Two weeks ago, at a lunch with senior PR people in Singapore, the conversation drifted to how to make senior executives in corporations understand what PR people can do for them.

The conversation went on a predictable course: lamentation of how difficult it is to explain to others what PR people do, let alone what they are capable of doing. There was the self congratulatory we-do-so-many-things idea, the we-are-so-inexpensive-compared to-others idea and the usual other cliches.

But they all agreed that it is soooo difficult to explain what PR does.

I couldn’t help but wonder then, why these senior people are doing in PR. After all, isn’t the PR professional’s core competency to “package” complex ideas into attractive, bite-sized packages so that others can easily understand them?

I tried to say so but after a microsecond of wtf-are-you-trying-son glimpse form those assembled, the conversation was deftly commandeered into safer harbors by the moderator.

This, I think is the crux of the problem with the PR industry and it gives rise to findings such as the just-released study on “How Executives in Large Companies Perceive PR: A Groundbreaking Survey of over 300 Stakeholders Outside the Comms Function.”

The study found that 40% of executives don’t think PR delivers good value. It also found that business leaders have a poor understanding of PR, with 20% of them not knowing what PR stands for.

According to The Holmes Report, “Over a third of executives admitted that they did not have a good understanding of what the PR function does within their business, with the survey finding that, generally, the larger the company, the lower the understanding of PR. Respondents were also asked to name the business functions they had the strongest understanding of and only 15% of participants put communications in their top five.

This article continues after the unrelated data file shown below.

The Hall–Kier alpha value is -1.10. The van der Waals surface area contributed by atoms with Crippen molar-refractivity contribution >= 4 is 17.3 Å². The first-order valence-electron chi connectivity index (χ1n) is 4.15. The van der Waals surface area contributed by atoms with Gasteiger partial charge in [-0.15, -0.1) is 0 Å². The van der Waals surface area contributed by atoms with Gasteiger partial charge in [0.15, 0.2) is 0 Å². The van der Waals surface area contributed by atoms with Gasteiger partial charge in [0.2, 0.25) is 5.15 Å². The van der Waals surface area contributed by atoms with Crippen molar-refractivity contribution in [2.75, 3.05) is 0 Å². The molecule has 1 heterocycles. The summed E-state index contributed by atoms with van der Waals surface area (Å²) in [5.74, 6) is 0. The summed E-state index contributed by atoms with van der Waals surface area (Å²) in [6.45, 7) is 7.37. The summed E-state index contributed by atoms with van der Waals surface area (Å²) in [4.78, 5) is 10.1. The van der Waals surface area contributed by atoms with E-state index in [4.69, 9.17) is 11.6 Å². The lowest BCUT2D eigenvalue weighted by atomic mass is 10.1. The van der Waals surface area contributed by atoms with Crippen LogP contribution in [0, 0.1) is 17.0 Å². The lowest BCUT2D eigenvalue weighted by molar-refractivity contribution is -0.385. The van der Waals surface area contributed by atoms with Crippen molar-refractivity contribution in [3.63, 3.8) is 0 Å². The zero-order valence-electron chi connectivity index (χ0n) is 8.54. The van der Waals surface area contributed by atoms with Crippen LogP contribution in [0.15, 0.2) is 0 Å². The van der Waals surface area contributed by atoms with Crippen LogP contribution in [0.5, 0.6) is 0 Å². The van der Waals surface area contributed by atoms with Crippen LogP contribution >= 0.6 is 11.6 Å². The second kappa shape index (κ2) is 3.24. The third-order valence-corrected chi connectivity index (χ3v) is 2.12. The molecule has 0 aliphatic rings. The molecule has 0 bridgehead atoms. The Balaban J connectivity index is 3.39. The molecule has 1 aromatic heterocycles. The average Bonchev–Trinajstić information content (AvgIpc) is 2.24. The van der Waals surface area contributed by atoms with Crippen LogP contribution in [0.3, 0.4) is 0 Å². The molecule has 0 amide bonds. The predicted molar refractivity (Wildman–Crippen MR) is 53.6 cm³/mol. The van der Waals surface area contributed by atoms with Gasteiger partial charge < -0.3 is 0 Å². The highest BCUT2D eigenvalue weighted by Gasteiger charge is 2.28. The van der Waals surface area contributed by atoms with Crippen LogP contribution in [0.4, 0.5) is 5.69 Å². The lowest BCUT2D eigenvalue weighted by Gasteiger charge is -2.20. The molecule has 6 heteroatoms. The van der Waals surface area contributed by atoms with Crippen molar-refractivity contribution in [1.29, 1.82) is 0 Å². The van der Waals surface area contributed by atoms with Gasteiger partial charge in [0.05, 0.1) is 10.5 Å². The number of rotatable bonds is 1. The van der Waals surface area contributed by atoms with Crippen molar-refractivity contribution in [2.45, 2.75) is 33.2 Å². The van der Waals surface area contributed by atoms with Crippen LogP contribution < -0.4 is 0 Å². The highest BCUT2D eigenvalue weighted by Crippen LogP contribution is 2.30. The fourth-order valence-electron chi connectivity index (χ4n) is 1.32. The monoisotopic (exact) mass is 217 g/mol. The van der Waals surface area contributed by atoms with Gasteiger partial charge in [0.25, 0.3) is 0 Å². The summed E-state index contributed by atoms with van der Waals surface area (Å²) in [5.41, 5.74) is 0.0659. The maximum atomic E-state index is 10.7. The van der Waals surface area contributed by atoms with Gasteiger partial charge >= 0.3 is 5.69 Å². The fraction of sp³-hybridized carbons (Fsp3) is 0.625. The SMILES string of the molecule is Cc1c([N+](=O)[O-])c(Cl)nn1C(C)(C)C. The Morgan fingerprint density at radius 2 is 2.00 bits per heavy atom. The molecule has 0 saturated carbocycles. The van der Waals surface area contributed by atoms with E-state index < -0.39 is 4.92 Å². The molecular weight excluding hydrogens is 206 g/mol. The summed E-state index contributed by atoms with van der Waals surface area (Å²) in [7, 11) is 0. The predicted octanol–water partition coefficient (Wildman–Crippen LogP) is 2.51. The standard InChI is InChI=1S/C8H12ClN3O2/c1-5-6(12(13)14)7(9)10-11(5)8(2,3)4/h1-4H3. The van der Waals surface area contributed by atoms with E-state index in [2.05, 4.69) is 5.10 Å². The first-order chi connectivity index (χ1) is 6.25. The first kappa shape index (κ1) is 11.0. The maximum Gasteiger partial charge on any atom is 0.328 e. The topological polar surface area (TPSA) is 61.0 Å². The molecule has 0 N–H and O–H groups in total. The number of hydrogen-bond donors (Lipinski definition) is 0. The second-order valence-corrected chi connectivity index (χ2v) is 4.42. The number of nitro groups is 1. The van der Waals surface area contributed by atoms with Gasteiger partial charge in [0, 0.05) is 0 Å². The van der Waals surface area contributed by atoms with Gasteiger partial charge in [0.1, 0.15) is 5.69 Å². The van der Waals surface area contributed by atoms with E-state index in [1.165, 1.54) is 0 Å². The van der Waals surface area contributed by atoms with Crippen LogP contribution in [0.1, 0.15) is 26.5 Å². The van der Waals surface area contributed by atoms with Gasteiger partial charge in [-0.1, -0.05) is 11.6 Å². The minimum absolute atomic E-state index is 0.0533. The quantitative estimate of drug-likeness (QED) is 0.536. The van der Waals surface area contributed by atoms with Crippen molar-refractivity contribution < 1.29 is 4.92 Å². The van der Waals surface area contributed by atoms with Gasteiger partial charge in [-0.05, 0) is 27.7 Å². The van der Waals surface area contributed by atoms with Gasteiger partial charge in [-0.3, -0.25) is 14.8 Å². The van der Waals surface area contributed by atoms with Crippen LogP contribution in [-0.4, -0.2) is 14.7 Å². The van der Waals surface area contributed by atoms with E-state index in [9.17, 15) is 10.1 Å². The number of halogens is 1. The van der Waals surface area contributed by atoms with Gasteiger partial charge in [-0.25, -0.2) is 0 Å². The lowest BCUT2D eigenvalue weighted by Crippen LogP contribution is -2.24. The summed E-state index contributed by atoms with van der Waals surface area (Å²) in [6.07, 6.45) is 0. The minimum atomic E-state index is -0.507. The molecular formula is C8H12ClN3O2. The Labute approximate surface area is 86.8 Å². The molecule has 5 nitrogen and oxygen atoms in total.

This is pretty damning for an industry whose job is to help build awareness, change perceptions or change audience behaviors for their clients.

Why. Is this so?

I think there are two important factors to consider:

  1. PR people generally have been drinking the Kool Aid — They believe that the self-serving messages they craft for their clients and themselves are convincing. The truth is that most of the messages are just corporate speak that does not answer the “so what?” Question that is posed silently by their audiences. Such messages convince nobody, are not talkable and serve as a placebo for themselves and their clients.
  1. They don’t take seriously enough the study of communication as a science – therefore their techniques are lacking. PR can be a nebulous concept as it can mean so many things depending on the context. Trying to be comprehensive in your explanation is a losing proposition as its boring and complicated. A better way is to first pique the interest of the audience; then to have them draw out the details from you.

Hence when we at Maverick are confronted by the PR-industry dreaded question: “so what do you do in PR?” We enthusiastically quote to them the words that are enshrined in a plaque in our office: “We make anything complicated sound simple; anything simple sound important.”

Bang. They’re caught when you say that. They take at least half a second to turn it over in their heads and they usually smile at the novelty of the answer. Many then inquire with their eyes or words,”What do you mean.”

That’s when you know that you have their attention, hook, line and sink, and you go ahead to explain various aspects of PR, whichever are relevant to what they are likely to want to know.

If the PR industry wants to be understood it must start with an ability to encapsulate what it does into an intriguingly compact and attractive package. If it cannot do this then all that is eft for it to do is to continue to lament and whine while the world passes us by.

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